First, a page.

When revenues are eroded by rising overhead costs, the ability of borrowers to repay or service maturing loan obligations will be significantly hampered. Again, the contagion effect will be increased loan default and deterioration in the quality of risk asset portfolio. The above scenario is evident in the upward swing in banking sector loan loss provisioning in the 2016 financial year results.

While some banks are feeling the heat of recession, respected ratings agencies keep affirming some banks,’ including Wema Bank’s status. What has made your bank weather the storm?

This is driven largely by Wema Bank’s resilience and deliberate strategy of leveraging digital technologies to grow transaction-based income. We were cautious in risk taking, maintaining a moderate balance in risk and reward in order to maintain a healthy risk asset portfolio. We also took a strategic decision earlier on not to play in some relatively volatile sectors. Also, we were able to achieve this through the deliberate execution of the key initiatives in our 3es (expertise, excellence and efficiency) strategic themes.

With the recent reopening of Kaduna branch, how prepared is Wema Bank to scale up its operations to cover other locations where it is not visible in the country?

Wema Bank has a well-articulated and efficient expansion strategy in view of the bank’s recently acquired national banking license status. The strategy entails the deployment of a mix of smart brick and mortar branches and digital channels. Given the enormous potential of digital channels, we are making our banking products and services available to customers anywhere and anytime through our various innovative digital channels. Again, this was the strategy that gave birth to ALAT, Nigeria’s first fully digital bank.

I would say that the current situation in the Nigerian capital market was occasioned by foreign portfolio investors’ low activity in the market. This was driven by perceived volatile forex policy and increased foreign exchange risk in the Nigerian economy. A cursory review of the activities in the Nigerian Stock Exchange showed that between 2011 and 2015, foreign transactions (by foreign portfolio investors – FPIs) outperformed domestic transactions. However, in 2016, this trend was reversed as domestic transactions outperformed foreign transactions. This trend has remained the same in 2017 as the activities in January and February 2017 revealed. Between January and February 2017, domestic transactions accounted for 53.64 per cent while foreign transactions accounted for 46.36 per cent of the total transactions on the Nigerian Stock Exchange.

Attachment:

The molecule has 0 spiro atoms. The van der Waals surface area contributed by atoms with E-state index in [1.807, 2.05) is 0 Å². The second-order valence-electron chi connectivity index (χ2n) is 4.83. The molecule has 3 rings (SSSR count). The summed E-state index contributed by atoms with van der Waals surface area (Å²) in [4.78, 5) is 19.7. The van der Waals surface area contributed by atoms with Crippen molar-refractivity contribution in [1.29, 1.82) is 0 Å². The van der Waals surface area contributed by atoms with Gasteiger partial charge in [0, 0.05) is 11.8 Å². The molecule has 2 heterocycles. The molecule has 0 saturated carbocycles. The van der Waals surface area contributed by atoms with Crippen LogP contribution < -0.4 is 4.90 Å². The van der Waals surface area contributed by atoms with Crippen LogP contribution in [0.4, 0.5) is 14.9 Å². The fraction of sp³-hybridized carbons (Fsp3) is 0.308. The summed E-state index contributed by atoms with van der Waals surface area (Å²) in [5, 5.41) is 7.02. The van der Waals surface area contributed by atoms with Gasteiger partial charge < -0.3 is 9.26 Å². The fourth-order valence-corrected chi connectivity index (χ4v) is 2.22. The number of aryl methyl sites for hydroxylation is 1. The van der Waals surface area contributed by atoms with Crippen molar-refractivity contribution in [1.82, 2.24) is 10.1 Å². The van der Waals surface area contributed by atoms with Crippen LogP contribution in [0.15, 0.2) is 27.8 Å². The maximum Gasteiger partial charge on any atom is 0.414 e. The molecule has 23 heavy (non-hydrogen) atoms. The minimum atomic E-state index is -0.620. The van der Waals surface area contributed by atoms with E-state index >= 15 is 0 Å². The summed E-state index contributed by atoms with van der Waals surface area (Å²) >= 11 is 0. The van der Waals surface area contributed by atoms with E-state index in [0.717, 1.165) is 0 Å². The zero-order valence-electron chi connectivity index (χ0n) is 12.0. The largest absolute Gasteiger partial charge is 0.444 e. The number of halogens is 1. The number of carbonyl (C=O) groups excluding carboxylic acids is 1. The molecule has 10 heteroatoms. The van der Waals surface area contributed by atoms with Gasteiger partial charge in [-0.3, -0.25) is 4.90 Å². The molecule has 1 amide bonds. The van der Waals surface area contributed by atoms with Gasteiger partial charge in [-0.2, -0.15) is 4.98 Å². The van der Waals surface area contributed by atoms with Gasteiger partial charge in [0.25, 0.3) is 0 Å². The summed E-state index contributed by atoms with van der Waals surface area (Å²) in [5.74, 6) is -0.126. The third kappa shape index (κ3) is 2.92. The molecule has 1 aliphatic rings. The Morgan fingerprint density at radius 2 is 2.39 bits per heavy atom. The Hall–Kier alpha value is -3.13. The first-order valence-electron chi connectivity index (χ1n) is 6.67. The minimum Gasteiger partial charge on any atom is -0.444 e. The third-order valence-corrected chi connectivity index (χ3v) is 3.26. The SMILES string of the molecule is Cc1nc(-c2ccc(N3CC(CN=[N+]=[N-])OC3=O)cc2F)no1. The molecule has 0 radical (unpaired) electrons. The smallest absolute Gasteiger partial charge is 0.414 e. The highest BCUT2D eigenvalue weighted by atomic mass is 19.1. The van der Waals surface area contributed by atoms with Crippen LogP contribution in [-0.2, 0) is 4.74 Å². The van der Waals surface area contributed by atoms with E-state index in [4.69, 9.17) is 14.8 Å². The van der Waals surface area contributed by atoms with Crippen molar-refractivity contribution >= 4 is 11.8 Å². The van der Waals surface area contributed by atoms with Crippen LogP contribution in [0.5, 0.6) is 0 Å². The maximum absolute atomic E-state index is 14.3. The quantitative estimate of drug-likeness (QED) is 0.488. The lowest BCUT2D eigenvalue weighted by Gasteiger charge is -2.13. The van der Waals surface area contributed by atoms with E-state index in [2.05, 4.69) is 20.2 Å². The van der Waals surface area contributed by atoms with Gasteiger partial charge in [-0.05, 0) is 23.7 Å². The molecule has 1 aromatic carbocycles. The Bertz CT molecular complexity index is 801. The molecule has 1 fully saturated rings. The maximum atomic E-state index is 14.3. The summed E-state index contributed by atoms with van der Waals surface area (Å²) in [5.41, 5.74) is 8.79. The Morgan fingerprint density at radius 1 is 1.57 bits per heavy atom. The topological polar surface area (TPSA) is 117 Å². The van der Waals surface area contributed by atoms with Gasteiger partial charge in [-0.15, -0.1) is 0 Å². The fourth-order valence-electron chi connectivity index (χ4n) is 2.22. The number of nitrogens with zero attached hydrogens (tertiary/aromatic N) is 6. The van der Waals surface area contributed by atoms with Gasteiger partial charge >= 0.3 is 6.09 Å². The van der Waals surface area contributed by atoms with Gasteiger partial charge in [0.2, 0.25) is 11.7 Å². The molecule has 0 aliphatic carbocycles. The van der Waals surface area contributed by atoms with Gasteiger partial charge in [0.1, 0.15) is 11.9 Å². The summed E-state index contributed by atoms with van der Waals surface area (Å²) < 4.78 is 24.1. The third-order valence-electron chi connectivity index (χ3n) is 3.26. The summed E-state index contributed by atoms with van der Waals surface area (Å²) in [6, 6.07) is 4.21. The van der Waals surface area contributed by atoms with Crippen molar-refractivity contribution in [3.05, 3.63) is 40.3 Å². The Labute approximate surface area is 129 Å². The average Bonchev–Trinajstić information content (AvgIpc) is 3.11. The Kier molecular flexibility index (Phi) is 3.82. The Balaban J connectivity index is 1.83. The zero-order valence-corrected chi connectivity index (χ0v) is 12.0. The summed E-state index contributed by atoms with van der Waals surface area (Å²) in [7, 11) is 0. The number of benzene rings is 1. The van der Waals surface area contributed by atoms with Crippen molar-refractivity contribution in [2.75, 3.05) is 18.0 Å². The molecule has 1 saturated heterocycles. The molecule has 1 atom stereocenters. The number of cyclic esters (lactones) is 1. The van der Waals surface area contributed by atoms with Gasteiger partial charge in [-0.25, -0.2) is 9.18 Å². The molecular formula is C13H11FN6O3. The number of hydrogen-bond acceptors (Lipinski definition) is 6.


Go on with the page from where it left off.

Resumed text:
This can be directly attributed to the capital flight by foreign portfolio investors (FPIs). The new NAFEX window introduced by the monetary authority was specifically aimed at addressing the current situation in the capital market.

However, for this move to address the situation, the activities in the window must be seen to be market-driven to allow for market liquidity and price discovery. In the immediate term, there is likelihood that foreign portfolio investors (FPIs) will be cautious, and initially observe trading activities on the NAFEX window, assessing liquidity levels and price discovery.

What are the factors that will make investors come to the market or stay away?

For me, one major factor that will energize foreign investors’ confidence and attract them to the market is convergence of the current multiple official foreign exchange rates. This singular factor has subdued the attractiveness of the Nigerian economy/ capital market to foreign investors.

The performance of the recent Nigerian $500 million dollar Euro bond (which was oversubscribed to the tune of three billion dollar) lays strong credence to this assertion.Today in Nigeria, it is difficult for a foreign investor to unwind a local currency denominated bond transaction and repatriate his funds. To put it in a simple way, as long as our forex policy is not market-driven, foreign investors will continue to stay away from the market.

What is your take on the International Monetary Fund (IMF)’s warning that the Nigerian economy needs urgent reforms on investment sentiments towards the country?

IMF’s point of view on any e c o n o m y remains one of t h e k e y cons i d – e r – ations for any potential investor. As such, investors’ confidence and sentiment will continue to be influenced by pronouncements made by IMF, either positively or negatively. Drawing from this general perception, the IMF’s warning that the Nigerian economy needs urgent reforms will have a negative impact on the investment sentiment towards the country.

What should Nigerians expect from launch of the new digital bank tagged ALAT by Wema Bank?

ALAT, Nigeria’s first fully digital bank, is at the heart of our retail banking strategy. With ALAT, we aim to simplify retail customers’ lives and offer banking services of unprecedented convenience and value. ALAT will redefine banking convenience by delivering an end-end to digital banking experience to Nigerians. There will never be any reason to visit a bank branch. Overall, ALAT is designed to match the lifestyle of Nigerians and help them save more.